Ice hockey enthusiast Bob Lemieux dreamed up this popular table game for billiards manufacturers Brunswick back in 1972. Almost instantly, the craze spread across the country, and eventually to the world.
Every family with a rumpus room or playroom had it. The really cool amusement places had them under black lights with playing pieces made out of fluorescent orange plastic. The official story was that the pucks could move at 200mph!
Money tournaments sprang up, professional organisations were formed, and an arcade classic was born.
The game itself was utter simplicity: Using the hand-held, circular “mallets,” players on opposite ends of a table tried to knock a thin, round puck into their opponent’s goal slot. Each goal earned a point, and games were generally played to seven.
What made Air Hockey so innovative were the thousands of tiny holes covering the table, each blasting out a steady stream of air.
Riding this blanket of air, the puck literally glided across the table, and the lack of friction meant high-speed action for the Air Hockey competitors.
The fan blowing through the holes in the table was supposed to make the puck slippery. What it actually did was make the puck airborne if hit at the right angle.
The game prospered through the rest of the 1970’s, as other manufacturers began producing their own tables and equipment. With its one-on-one competition, Air Hockey was perfect for tournament play, and enthusiasts made sure that the tables were packed on weekend nights.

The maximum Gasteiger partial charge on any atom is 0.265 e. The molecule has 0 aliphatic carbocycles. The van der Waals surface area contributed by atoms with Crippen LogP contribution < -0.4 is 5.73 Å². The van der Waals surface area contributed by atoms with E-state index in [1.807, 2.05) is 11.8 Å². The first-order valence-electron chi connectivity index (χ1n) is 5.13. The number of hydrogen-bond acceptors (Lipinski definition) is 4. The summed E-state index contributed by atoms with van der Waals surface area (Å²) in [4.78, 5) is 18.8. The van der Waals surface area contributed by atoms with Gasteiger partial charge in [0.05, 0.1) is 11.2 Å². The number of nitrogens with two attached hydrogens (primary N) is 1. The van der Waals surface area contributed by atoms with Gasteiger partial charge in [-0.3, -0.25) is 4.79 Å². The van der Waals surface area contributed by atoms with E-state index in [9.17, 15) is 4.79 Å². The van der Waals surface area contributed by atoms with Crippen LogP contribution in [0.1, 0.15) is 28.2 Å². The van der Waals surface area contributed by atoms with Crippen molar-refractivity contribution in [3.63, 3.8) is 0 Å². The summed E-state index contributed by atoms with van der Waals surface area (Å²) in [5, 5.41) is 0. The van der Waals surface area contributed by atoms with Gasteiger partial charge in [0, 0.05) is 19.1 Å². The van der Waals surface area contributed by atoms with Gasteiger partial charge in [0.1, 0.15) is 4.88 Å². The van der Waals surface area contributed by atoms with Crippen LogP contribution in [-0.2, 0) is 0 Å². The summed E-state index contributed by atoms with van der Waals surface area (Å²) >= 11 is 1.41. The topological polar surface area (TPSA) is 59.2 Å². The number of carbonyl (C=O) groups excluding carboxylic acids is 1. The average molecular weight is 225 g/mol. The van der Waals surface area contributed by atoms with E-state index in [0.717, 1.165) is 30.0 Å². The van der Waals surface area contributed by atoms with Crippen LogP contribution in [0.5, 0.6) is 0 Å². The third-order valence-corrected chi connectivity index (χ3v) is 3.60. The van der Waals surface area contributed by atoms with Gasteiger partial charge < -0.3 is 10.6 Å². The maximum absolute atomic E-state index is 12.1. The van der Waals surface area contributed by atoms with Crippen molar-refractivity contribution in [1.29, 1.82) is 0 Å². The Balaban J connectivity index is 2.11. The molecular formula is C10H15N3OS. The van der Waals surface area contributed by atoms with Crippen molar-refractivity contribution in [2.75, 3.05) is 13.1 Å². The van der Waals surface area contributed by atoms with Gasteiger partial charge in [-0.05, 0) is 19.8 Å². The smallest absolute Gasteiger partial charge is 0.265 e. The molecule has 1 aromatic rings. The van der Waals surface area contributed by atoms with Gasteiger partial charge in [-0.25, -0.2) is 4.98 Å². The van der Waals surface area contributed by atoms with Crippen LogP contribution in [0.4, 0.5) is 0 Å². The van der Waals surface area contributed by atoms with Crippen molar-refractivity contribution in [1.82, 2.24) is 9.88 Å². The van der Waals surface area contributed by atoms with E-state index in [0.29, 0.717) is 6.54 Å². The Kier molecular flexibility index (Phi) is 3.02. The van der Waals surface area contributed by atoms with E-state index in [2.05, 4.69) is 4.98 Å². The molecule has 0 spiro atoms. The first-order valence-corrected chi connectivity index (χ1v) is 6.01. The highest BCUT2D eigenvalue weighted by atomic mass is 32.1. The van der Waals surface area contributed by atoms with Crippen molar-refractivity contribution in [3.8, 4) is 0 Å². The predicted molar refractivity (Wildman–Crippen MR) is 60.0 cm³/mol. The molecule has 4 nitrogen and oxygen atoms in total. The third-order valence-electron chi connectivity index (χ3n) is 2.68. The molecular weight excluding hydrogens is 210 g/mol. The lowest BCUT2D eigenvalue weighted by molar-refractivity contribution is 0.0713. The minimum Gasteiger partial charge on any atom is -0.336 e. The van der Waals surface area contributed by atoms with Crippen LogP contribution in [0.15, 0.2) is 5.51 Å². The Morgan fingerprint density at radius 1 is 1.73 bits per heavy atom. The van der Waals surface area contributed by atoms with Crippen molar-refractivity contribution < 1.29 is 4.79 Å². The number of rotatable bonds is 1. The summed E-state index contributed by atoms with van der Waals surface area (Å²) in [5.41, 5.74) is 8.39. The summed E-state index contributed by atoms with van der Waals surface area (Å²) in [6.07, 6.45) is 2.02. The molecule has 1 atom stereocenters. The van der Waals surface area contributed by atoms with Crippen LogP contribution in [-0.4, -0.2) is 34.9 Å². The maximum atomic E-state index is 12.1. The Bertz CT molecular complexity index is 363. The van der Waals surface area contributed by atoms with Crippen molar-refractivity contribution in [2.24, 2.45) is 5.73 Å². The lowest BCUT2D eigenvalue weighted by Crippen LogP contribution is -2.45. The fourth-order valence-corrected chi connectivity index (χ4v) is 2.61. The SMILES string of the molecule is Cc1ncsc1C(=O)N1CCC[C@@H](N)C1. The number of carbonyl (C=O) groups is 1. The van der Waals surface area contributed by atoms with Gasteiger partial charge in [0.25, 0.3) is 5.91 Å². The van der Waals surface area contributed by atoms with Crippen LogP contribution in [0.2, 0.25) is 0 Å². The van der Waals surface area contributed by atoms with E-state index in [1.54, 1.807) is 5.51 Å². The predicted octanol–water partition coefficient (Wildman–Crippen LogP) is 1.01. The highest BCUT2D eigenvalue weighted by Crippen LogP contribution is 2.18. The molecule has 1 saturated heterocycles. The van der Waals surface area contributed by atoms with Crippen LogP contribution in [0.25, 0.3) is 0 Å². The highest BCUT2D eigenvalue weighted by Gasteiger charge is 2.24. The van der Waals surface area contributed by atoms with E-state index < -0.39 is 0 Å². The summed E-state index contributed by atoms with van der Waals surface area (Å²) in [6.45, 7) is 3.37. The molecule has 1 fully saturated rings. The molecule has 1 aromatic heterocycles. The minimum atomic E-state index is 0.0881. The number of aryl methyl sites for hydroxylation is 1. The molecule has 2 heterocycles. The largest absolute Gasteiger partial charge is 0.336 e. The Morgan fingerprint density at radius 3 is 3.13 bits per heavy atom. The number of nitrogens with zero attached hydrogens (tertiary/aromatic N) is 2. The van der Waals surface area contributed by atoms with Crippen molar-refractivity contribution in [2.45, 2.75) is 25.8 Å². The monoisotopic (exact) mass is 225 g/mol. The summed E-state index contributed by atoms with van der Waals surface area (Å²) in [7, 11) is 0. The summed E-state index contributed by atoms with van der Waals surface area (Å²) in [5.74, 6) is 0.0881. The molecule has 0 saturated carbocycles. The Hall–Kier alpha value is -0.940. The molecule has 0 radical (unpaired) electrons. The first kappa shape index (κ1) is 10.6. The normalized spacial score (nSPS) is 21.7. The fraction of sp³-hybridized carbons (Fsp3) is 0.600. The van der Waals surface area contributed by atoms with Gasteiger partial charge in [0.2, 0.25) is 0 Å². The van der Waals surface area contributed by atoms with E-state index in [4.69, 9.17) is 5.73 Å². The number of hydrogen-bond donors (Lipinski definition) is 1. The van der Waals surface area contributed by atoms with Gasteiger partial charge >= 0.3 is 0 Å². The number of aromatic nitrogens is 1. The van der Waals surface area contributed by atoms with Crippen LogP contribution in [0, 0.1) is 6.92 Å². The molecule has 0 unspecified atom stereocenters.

With the coming of the video game era in the late 70’s and early 80’s, Air Hockey suffered a bit of a setback. It was a simple matter of economics: Three video game cabinets could fit in the same space as one Air Hockey table, leaving many arcade owners with no choice but to pull the plug on this table game favourite.
As video games entered a downswing in the mid-80’s, Air Hockey staged a comeback.
Most video games (excepting the occasional Galaga or Centipede) had a popular life of a year or two, maybe even a few months, before they started to collect more dust than quarters. Air Hockey, however, still drew the same faithful following it always had, playing the faithful Tortoise to video games’ speedy, but inconsistent Hare.
Today, Air Hockey and video games have managed to achieve a peaceful co-existence, living side by side in most arcades.
New table designs, some engineered for speeds in excess of 80 miles per hour (130 kilometres per hour), have maintained the game’s popularity, and professional organisations like the United States Air-Table-Hockey Association (USAA) continue to organise tournaments on a regular basis.
In the fickle world of the arcade, Air Hockey’s enduring success is a testament to the appeal of simple competition. Unlike video games, there is never a computerised opponent in Air Hockey.
The game requires at least two living, breathing human beings (and one abused puck) to play, and that’s something that still can’t be beaten, even with a fibreglass mallet.